One Simple Trick To Improve Credibility

By Bill Andrews | April 18, 2018 2:37 pm
shutterstock_586485371

(Credit: PrinceOfLove/Shutterstock)

It’s intuitive: We hear a message, think about it, and decide whether or not we believe it. We have to do it whenever we get a new piece of information in our lives, from politics to the news to gossip, so you’d think we’d be good at it by now.

But studies constantly show that our squishy human brains don’t make it quite so easy. Presenting information in different ways — whether there’s a photo included, or changing the colors of the words — affects our interpretation of it, without our even knowing it. It turns out, the same is true for how we hear information.

Sound Research

According to a study this week in Science Communication, two researchers futzed around with the audio quality of two types of presentations to see how people’s understanding changed.

In the first experiment, they started with a couple of YouTube videos on engineering and physics. After digitally manipulating them to short clips of varying sound quality, they played them to 97 research subjects. The second experiment involved 99 participants, and featured genetics and physics segments from NPR’s “Science Friday,” again shortened and tampered with.

The results were clear: In all cases, the listeners thought the speakers in the clips with better sound production were more credible, and their topics more interesting. As the paper’s abstract succinctly sums up, “Despite identical content, people evaluated the research and researcher less favorably when the audio quality was low, suggesting that audio quality can influence impressions of science.”

All The Feels

While it’s surely good news to NPR, and podcasters and YouTubers with expensive sound equipment, it’s also an important finding for anyone how hears news, i.e. most of us. “When you make it difficult for people to process information, it becomes less credible,” says one of the co-authors in a news release.

In an age of fake news and increasingly savvy media manipulators, anything that affects our understanding of events is sure to be exploited. And as usual, the best defense against such mental sleight of hand is simply to know about it beforehand, and consider if your brain is making any assumptions you don’t want it to.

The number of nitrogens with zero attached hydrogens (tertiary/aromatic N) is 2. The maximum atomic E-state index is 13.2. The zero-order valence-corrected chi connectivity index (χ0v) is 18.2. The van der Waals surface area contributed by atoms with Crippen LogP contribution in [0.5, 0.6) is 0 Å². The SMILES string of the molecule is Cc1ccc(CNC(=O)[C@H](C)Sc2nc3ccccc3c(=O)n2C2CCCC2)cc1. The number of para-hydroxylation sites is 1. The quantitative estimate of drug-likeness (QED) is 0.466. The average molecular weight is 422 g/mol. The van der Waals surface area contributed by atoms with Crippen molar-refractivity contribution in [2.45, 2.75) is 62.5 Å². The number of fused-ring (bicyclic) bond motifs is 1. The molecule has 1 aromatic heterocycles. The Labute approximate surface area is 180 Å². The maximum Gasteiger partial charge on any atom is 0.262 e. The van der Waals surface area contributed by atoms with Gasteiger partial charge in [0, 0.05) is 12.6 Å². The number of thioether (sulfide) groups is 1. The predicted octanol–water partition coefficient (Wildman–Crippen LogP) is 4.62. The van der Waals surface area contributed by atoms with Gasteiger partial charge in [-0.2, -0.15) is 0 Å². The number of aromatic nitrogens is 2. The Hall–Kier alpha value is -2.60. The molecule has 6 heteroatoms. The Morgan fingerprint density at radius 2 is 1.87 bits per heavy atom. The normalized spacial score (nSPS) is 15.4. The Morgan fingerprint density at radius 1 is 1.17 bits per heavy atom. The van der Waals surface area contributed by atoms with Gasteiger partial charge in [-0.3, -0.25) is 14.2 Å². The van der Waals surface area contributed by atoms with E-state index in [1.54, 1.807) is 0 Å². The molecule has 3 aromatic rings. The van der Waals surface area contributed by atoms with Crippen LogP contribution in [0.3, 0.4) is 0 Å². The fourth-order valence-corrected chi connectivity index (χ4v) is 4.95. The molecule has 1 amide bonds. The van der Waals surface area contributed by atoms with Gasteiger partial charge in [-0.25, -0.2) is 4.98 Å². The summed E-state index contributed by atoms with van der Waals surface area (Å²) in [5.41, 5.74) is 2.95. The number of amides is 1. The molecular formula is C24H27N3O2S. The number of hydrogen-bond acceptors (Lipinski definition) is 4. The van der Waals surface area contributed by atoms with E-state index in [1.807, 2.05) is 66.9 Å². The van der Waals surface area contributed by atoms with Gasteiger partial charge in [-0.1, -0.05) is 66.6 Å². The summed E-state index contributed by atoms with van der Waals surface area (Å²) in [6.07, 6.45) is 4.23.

As the same researchers put it in a past video on similar findings, “Most of the times when [people] decide something is true, what they’re doing is making a judgment based on their feelings. So, if something feels familiar, or it feels easy to process, people often mistake their experience as a sign that something is true.”

The simple path may feel right, but when it comes to our brains, nothing is really as simple as it seems.

CATEGORIZED UNDER: Mind & Brain, top posts
MORE ABOUT: psychology, Senses
ADVERTISEMENT
  • OWilson

    As P.T Barnum put it, there’s a sucker (who can be manipulated) born every day.

    Some of us don’t run with the crowd!

  • jonathanpulliam

    With all of the audiophile and pop-culture interest in having good “cans”, ie hi-fi stereo headphones, and given the market interest in audiobooks, one would think there would be more interest in well-engineered binaural recordings, yet we don’t see it.

    When people believe they have found their soul-mate on line, but it is someone they have never met in person, never smelled, never listened to the rich subtleties of the human conversational voice, reflective of individual levels of hormones pheromones; all they do is react to text they are seeing and then conjure a ( likely rather fanciful ) mental image on their own . What if, upon actually meeting in person, one finds one does not like the way one’s soulmate smells?

    But my point is these audible cues as to message trustworthiness such as might subconsciously have eager receptors in the human brain, the more recognizable owing to high fidelity of the soundfield, as we used to call it when I worked at dbx.

  • jonathanpulliam

    Hey Bill Andrews I read your douchi-article and made a a comment which dic-heds at dbrief deleted as spam, even though my comment was not spam. You work for a prick-outfit, loser

    • Not_that_anyone_cares, but…

      👎 ᠎ 👎

  • jonathanpulliam

    By the rue’d nino that jump’d the shark
    Their flag to “settled science” unfurled
    Here the gaylord-phreaks at D-Brief stood
    The creepiest censors in the world

  • Herrnhut

    Delete

NEW ON DISCOVER
OPEN
CITIZEN SCIENCE
ADVERTISEMENT

Discover's Newsletter

Sign up to get the latest science news delivered weekly right to your inbox!

D-brief

Briefing you on the must-know news and trending topics in science and technology today.
ADVERTISEMENT

See More

ADVERTISEMENT
Collapse bottom bar
+